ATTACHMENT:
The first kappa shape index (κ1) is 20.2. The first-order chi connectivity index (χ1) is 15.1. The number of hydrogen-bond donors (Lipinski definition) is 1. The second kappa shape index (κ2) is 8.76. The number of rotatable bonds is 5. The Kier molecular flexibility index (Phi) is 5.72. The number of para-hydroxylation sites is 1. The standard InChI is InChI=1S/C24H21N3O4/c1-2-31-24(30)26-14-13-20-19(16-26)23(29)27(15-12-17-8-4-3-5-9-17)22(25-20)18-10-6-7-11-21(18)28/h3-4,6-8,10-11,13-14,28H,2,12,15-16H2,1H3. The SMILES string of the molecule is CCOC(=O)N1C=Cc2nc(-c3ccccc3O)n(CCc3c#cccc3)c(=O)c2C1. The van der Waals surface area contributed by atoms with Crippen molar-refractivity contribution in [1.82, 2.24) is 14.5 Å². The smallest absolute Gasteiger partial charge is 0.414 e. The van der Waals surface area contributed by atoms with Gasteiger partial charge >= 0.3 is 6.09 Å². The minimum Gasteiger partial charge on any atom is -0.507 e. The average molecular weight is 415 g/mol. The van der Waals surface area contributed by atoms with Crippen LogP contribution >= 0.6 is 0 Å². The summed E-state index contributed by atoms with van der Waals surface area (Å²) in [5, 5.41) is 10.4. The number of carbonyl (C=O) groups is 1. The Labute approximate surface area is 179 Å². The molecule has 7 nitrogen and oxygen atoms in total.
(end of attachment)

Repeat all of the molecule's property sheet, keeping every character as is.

The first kappa shape index (κ1) is 20.2. The first-order chi connectivity index (χ1) is 15.1. The number of hydrogen-bond donors (Lipinski definition) is 1. The second kappa shape index (κ2) is 8.76. The number of rotatable bonds is 5. The Kier molecular flexibility index (Phi) is 5.72. The number of para-hydroxylation sites is 1. The standard InChI is InChI=1S/C24H21N3O4/c1-2-31-24(30)26-14-13-20-19(16-26)23(29)27(15-12-17-8-4-3-5-9-17)22(25-20)18-10-6-7-11-21(18)28/h3-4,6-8,10-11,13-14,28H,2,12,15-16H2,1H3. The SMILES string of the molecule is CCOC(=O)N1C=Cc2nc(-c3ccccc3O)n(CCc3c#cccc3)c(=O)c2C1. The van der Waals surface area contributed by atoms with Crippen molar-refractivity contribution in [1.82, 2.24) is 14.5 Å². The smallest absolute Gasteiger partial charge is 0.414 e. The van der Waals surface area contributed by atoms with Gasteiger partial charge >= 0.3 is 6.09 Å². The minimum Gasteiger partial charge on any atom is -0.507 e. The average molecular weight is 415 g/mol. The van der Waals surface area contributed by atoms with Crippen LogP contribution >= 0.6 is 0 Å². The summed E-state index contributed by atoms with van der Waals surface area (Å²) in [5, 5.41) is 10.4. The number of carbonyl (C=O) groups is 1. The Labute approximate surface area is 179 Å². The molecule has 7 nitrogen and oxygen atoms in total.